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Who Will Replace Riley McCusker On The Upcoming US Worlds Team?

Photo by Ginnastica Artistica Italiana With the September 13th withdrawal of Riley McCusker from the United States (US) World Championsh...

Photo by Ginnastica Artistica Italiana
With the September 13th withdrawal of Riley McCusker from the United States (US) World Championships Selection Camp to be held September 18-22, the US’ nominative roster has a gaping hole. With so many permutations to fill this final slot, it might be easiest to invent a three-sided coin and flip it.  

Before McCusker’s withdrawal, the nominative worlds list was Ragan Smith, McCusker, Jade Carey, and Ashton Locklear.  Although USAG coaching staff has made no formal announcements about which events gymnasts will compete, it seems likely Smith and the gymnast in the open vacancy will compete in the all-around, and Carey and Locklear will compete as specialists. 

Here’s valiantly hoping that all Locklear difficulty is back, particularly her inbars.  

From her strong showing at Classics and P&G’s, prior McCusker was the team’ssenior women’s second-best all-arounder. There are three key contenders for her vacancy: Jordan Chiles, Trinity Thomas, and Morgan Hurd. At first glance, Chiles may seem like the clearest choice: she’s coming just off her second-place finish to Smith at P&G’s with huge tumbling and the potential to vault quite well, despite an uncharacteristic fall on night 2 of competition.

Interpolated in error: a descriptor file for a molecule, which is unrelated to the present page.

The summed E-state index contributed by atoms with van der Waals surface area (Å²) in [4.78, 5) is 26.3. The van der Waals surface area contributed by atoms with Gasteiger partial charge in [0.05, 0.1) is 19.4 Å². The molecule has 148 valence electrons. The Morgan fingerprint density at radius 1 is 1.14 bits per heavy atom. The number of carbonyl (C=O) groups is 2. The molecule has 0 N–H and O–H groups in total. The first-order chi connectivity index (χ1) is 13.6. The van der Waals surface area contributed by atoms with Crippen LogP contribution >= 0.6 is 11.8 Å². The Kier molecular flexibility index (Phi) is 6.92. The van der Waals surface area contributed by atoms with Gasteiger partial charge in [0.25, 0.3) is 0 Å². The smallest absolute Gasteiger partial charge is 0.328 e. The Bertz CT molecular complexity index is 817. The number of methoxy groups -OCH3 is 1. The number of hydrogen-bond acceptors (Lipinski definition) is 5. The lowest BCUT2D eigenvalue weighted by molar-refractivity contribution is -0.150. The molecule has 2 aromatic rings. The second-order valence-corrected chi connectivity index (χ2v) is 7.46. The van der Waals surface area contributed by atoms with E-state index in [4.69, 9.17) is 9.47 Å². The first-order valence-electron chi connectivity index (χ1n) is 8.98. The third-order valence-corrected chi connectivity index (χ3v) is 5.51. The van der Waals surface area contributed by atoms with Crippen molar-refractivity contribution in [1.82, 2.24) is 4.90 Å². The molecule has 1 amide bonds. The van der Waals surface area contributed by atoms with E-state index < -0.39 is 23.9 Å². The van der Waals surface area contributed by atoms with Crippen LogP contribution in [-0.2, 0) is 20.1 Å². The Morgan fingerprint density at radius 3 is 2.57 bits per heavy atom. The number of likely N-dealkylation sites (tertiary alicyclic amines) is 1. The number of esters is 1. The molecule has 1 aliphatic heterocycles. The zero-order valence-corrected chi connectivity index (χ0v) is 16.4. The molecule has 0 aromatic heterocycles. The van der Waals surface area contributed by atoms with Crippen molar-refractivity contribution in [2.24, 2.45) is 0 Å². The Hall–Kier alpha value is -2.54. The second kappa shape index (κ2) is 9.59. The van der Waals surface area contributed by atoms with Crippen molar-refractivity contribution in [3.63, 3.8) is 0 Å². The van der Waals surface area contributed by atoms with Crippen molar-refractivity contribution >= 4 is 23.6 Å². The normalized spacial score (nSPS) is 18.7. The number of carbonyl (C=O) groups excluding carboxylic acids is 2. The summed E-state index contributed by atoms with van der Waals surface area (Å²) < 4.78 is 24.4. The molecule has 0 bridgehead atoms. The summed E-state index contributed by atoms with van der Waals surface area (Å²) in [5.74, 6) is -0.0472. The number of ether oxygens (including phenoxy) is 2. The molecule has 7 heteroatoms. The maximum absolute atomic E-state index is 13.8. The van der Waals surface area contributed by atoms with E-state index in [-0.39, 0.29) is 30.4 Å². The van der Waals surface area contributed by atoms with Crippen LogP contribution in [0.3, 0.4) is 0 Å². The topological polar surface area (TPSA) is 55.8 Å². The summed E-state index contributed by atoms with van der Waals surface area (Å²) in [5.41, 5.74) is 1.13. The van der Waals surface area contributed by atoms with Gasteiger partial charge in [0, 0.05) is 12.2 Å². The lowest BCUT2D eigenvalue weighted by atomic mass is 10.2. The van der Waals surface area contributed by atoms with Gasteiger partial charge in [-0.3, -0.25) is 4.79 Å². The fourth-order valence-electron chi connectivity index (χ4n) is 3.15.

Thomas, in contrast, has the potential to outscores Chiles on the beam: Thomas is a consistent, beautiful beam worker who outscored Chiles both nights on beam. However, her overall start value across all four apparatuses must include a DTY for her to be a truly formidable force in the all-around.

Finally, although she finished sixth overall at championships, I cannot discount Morgan Hurd from grabbing that second all-around spot.  

With its remarkably difficult tumbling, gorgeous choreography, and her flexibility, grace, poise, and stunning musicality, Hurd gives a clinic on power and artistry in her floor routine.  

She moves with purpose and confidence on beam, and her bars, while not enormously strongly, are certainly passable.  It is not inconceivable, that, given the opportunity, in the upcoming competition at camp, she could outshine Chiles and Thomas.  

I’m interested in your thoughts and comments.  Think I’ve missed a dark horse? Leave a comments below!

Written by Suzanne Duke

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